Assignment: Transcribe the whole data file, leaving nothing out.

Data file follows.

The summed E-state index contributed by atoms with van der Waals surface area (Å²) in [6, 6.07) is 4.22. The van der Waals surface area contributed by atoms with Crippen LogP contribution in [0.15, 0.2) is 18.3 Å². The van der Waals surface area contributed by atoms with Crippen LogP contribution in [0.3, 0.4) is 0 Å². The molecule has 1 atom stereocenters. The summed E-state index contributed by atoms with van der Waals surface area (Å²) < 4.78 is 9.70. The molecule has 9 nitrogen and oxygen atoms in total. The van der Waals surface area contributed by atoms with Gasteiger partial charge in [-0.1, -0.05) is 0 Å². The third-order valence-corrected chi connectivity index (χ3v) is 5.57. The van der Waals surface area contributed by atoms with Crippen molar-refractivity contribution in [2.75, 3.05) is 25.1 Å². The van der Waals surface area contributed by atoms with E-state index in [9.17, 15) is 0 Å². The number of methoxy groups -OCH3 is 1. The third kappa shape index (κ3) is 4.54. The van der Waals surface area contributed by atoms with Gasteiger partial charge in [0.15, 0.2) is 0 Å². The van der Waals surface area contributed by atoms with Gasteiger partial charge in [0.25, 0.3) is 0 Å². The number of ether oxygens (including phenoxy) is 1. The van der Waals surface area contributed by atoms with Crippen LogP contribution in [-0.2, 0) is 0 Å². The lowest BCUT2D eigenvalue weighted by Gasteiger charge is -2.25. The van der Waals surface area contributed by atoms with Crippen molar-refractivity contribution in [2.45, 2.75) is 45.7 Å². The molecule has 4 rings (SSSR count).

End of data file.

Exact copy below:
The summed E-state index contributed by atoms with van der Waals surface area (Å²) in [6, 6.07) is 4.22. The van der Waals surface area contributed by atoms with Crippen LogP contribution in [0.15, 0.2) is 18.3 Å². The van der Waals surface area contributed by atoms with Crippen LogP contribution in [0.3, 0.4) is 0 Å². The molecule has 1 atom stereocenters. The summed E-state index contributed by atoms with van der Waals surface area (Å²) < 4.78 is 9.70. The molecule has 9 nitrogen and oxygen atoms in total. The van der Waals surface area contributed by atoms with Gasteiger partial charge in [-0.1, -0.05) is 0 Å². The third-order valence-corrected chi connectivity index (χ3v) is 5.57. The van der Waals surface area contributed by atoms with Crippen molar-refractivity contribution in [2.75, 3.05) is 25.1 Å². The van der Waals surface area contributed by atoms with E-state index in [9.17, 15) is 0 Å². The number of methoxy groups -OCH3 is 1. The third kappa shape index (κ3) is 4.54. The van der Waals surface area contributed by atoms with Gasteiger partial charge in [0.15, 0.2) is 0 Å². The van der Waals surface area contributed by atoms with Gasteiger partial charge in [0.25, 0.3) is 0 Å². The number of ether oxygens (including phenoxy) is 1. The van der Waals surface area contributed by atoms with Crippen LogP contribution in [-0.2, 0) is 0 Å². The lowest BCUT2D eigenvalue weighted by Gasteiger charge is -2.25. The van der Waals surface area contributed by atoms with Crippen molar-refractivity contribution in [2.45, 2.75) is 45.7 Å². The molecule has 4 rings (SSSR count).